What is Skype a Scientist and How do I get Involved?

Interested in outreach to classrooms and groups, but don’t know where to start? Try Skype a Scientist.

What is Skype a Scientist?

The Archaeological Institute of America encourages professional members to participate in Skype a Scientist. Skype a Scientist is a program that matches scientists with classrooms around the world. Scientists talk to students about their field and their work and answer students’ questions.

Since it began in 2017, more than 7,000 scientists from all over the world in fields ranging from psychology to meteorology have been paired with over 14,000 classrooms. Participating in Skype a Scientist is a great way to engage with students, inspire young minds, and reach audiences that you may not be able to meet in person.

How does it work?

Sign up via an online form on the Skype a Scientist website. Use the form to describe what you study, provide your availability information, and choose to be matched up with between one and five classrooms over the course of the semester. You can provide some preferences, such as asking to be matched up with certain grade levels. You will then be added to the Scientist Search Tool for teachers. Teachers fill out a form to indicate what they are interested in along with their class schedules, and once Skype a Scientist identifies a match, they will email you. You then work with the teacher to schedule a session. Sessions take place over Skype or whichever video chat platform that works best for you and the teacher.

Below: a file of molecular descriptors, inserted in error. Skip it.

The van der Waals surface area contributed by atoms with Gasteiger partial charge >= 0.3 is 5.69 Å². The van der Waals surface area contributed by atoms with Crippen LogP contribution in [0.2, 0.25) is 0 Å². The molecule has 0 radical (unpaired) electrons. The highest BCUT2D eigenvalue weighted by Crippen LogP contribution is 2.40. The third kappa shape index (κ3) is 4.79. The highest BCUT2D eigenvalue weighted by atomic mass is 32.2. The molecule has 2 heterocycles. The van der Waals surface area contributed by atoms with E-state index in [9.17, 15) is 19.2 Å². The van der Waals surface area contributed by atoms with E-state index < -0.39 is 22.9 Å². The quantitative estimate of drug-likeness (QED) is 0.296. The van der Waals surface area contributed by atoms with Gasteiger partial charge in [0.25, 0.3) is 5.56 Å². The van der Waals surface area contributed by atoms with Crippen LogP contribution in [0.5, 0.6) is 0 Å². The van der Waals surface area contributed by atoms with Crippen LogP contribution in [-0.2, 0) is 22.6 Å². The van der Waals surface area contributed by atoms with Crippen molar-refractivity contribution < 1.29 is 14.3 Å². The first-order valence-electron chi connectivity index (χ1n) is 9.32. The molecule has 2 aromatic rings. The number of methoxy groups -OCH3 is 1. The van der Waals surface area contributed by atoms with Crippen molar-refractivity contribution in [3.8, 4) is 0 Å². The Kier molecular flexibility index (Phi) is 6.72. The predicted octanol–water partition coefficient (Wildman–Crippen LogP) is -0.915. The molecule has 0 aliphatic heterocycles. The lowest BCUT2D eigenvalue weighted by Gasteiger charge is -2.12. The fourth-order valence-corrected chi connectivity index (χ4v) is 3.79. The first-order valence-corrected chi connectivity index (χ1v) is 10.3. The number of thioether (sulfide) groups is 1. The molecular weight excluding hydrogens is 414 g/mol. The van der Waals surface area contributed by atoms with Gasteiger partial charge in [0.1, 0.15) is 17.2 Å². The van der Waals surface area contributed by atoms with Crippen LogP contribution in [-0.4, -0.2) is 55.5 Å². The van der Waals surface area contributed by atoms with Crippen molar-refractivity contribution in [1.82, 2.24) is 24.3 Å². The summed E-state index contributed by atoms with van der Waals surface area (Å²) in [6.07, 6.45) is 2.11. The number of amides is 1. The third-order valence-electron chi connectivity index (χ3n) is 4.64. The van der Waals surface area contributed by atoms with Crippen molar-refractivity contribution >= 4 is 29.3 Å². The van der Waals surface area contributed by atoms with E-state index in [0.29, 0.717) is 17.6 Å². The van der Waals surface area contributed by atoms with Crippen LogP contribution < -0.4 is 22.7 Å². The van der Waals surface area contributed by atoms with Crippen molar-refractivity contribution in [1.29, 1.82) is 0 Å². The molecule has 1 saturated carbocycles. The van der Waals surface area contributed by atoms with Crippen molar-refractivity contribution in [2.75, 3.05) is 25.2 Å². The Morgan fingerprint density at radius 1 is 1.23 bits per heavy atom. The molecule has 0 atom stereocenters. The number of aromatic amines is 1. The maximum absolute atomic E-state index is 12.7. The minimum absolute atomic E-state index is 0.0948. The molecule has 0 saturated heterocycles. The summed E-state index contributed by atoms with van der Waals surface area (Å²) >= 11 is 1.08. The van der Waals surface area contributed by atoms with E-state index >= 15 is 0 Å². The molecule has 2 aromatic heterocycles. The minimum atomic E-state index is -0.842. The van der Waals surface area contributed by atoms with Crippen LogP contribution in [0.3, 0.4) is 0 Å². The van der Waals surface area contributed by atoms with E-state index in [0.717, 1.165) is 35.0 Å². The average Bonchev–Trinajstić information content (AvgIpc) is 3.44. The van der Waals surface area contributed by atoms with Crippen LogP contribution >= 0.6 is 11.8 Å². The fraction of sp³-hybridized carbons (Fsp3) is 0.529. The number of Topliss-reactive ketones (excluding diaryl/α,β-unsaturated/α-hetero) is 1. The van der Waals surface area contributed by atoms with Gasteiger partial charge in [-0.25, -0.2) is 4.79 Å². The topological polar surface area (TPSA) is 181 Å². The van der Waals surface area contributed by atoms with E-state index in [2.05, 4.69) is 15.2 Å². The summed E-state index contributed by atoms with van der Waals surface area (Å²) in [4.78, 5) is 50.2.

How can I get involved?

Before the semester starts, a sign-up form will be available on the Skype a Scientist website. Complete the form, and be sure that when they ask if you are part of an academic society that is participating as a group, you respond with “Archaeological Institute of America.” 

Tip: The form will ask, “What specifically do you study (in 5 words or fewer)?” You’re more likely to be matched with a classroom if you give a broad and easy to understand answer (i.e. “ancient diets, environment, and migration” rather than “early Holocene bivalve sclerochronology.”). Remember that you’ll be speaking with folks outside of your specialty, who are also younger than you; the less jargon you use, the better.

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